January 19, 2008 Posted by | Uncategorized | 2 Comments

Paul Helm vs. Peter Enns, (Re)redux

image I recently learned that Paul Helm, prof of history, religion, and philosophy at King’s College (London) wrote a response to Pete Enns’ response to Pete’s book, Inspiration and Incarnation

I have to admit, I’m a bit tired of the fuss over this little book.  There are a couple of reasons.  First, it’s not academic.  It’s pop.  And rather than engage it as pop, folks engage it as though it’s academic, with a full-on frontal assault.  And rather than try to engage the issues that Enns does–which are real–, whether to disagree or offer viable alternatives, most whip out the gattling guns and try to rip it to shreds as though it’s solutions were life-threatening.  Some good points are raised–I agree with some of the criticisms of Pete’s “incarnational analogy”–but an awful lot of wilful misreading, rhetoric, silly criticisms, and few real alternatives for dealing with the issues Pete tries to address.  I’m not opposed to disagreement, including on Pete’s book about of which I have my own–its part academic progress–but not like this.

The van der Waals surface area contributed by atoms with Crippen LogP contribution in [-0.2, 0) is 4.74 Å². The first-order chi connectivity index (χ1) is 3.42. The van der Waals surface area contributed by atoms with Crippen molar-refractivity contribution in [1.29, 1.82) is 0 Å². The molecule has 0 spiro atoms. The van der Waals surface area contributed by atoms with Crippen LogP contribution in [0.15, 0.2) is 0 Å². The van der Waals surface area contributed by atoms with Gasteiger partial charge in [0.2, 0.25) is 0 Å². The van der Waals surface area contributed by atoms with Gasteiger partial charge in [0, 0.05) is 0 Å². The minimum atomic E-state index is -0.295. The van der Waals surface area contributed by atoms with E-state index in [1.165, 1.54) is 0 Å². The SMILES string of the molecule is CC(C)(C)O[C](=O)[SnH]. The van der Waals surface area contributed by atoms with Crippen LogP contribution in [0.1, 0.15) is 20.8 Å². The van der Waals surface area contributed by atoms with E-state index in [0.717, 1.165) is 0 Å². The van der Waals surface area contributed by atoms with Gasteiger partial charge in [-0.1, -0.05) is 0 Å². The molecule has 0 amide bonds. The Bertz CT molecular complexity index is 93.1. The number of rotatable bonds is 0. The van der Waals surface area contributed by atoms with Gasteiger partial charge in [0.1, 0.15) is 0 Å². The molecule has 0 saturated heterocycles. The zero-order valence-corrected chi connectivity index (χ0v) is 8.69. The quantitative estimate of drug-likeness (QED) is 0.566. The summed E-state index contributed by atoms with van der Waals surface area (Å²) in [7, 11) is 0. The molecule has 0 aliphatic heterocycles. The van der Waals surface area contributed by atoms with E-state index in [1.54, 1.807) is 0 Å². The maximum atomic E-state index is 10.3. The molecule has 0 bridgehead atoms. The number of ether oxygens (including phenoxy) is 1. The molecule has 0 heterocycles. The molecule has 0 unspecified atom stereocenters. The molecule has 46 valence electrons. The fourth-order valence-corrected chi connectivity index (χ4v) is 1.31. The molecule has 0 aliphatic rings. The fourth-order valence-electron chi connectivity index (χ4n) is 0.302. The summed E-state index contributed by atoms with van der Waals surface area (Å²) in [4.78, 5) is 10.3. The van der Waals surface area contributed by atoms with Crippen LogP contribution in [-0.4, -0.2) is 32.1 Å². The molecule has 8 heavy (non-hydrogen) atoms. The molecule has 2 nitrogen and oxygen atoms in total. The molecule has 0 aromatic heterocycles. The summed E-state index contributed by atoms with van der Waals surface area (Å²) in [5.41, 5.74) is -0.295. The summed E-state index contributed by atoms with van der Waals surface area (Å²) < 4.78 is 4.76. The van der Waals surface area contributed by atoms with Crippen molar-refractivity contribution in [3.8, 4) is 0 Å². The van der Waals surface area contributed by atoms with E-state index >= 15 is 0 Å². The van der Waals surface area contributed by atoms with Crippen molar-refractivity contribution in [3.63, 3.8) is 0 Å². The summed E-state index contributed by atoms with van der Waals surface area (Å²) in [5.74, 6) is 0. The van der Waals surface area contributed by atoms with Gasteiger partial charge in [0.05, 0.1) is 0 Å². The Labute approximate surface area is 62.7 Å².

Helm’s 2nd piece isn’t all that different.  It’s more respectful than his last one, for which I think he deserves credit.  And he acknowledges that he’s not an OT scholar and tries to sidestep that fact by focusing instead on “(theological) method”: since it is logically prior to interpretation, he can do that without actually touching the issues.  (which sounds like getting your cart before your horse to me)

I think a paragraph that encapsulates what I find problematic in Helm’s response is the following: